On the 30th, Muckenfuss, Becker, and the National League decide to finally play hardball. They go public with their vision for the Browns in 1899. If the court rules in favor of Muckenfuss, Becker will buy the team on behalf of Frank and Stanley Robison, who also own the Cleveland Spiders. If von der Ahe prevails, the National League announces it will rip it from von der Ahe’s hands, declare it forfeit, give it to the Robisons, and fight it out in the court with der Boss President, who is flat broke.


This is exactly what will happen. After two more months of dickering, the NL suspends the St. Louis club on March 1 for refusing to pay a minor league club $750 for the services of one Suter Sullivan. On the 14th, they will sell the club out from under von der Ahe for just $35,000.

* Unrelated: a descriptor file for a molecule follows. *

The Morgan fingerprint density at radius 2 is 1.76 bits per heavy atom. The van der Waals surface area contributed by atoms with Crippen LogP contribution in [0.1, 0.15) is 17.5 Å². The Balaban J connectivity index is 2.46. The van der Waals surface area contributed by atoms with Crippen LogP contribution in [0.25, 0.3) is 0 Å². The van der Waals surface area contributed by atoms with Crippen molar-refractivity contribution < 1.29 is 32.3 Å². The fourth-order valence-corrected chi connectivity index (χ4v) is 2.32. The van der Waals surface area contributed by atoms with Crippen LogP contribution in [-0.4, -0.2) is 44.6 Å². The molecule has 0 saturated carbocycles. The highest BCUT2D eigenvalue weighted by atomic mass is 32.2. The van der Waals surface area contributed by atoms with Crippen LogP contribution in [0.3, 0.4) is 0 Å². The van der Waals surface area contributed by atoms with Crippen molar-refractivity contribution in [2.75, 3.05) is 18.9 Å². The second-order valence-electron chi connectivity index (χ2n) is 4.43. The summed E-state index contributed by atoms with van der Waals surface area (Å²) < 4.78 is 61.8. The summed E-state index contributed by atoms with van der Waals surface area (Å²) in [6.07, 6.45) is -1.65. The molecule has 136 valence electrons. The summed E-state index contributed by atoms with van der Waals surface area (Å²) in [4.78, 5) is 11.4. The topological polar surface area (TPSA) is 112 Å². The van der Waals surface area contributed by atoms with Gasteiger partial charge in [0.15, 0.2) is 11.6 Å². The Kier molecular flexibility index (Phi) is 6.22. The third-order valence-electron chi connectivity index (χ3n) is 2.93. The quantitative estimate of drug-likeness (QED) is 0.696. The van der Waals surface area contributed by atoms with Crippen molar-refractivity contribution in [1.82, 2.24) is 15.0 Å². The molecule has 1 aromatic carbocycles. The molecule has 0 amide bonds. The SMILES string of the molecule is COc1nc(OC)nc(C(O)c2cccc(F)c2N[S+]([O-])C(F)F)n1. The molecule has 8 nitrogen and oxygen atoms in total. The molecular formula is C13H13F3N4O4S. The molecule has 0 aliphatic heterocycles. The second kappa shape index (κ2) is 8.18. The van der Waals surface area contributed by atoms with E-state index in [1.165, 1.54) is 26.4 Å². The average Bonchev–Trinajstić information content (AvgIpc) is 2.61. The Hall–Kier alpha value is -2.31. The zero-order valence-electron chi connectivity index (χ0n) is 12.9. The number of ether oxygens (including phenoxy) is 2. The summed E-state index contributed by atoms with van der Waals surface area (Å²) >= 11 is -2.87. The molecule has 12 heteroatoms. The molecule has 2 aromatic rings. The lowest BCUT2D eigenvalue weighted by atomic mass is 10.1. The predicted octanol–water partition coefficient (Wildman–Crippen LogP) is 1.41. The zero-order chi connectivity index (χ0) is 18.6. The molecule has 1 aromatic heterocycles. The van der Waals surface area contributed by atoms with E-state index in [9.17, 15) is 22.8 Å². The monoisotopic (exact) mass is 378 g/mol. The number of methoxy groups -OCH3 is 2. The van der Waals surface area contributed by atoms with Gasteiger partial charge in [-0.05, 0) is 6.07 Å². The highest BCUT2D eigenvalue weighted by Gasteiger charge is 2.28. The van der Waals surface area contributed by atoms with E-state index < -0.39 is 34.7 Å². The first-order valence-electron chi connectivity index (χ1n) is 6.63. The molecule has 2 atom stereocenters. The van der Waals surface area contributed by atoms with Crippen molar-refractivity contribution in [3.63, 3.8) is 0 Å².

Der Boss President vows to fight in the courts, but cannot prevail. The Robisons will transfer all their best players from Cleveland and form a superteam in St. Louis that will finish fifth with 84 wins. The leftover Spiders will lose 134 and earn the distinction as the worst team of all time. Frank Robison will die in 1908, and his brother in 1911, passing the franchise on to Stanley’s daughter Helen, the first woman to own a major league team. She renames von der Ahe’s beloved Sportsman’s Park “Robison Field.” Muckenfuss will stay with the club, renamed the Perfectos and then the Cardinals, through 1906.

Von der Ahe, for all his bluster and clawing to hold onto his team, will go away quietly. He goes back to the saloon where he started his rise and stays there for the rest of his life. He lives in poverty and obscurity, forgotten by all of his old friends and allies, save for his old manager, Charles Comiskey, who sends him money to help make ends meet. Von der Ahe will die of cirrhosis in 1913, at the age of 64. The giant statue he had commissioned for his ballpark stands sentinel over his grave to this day.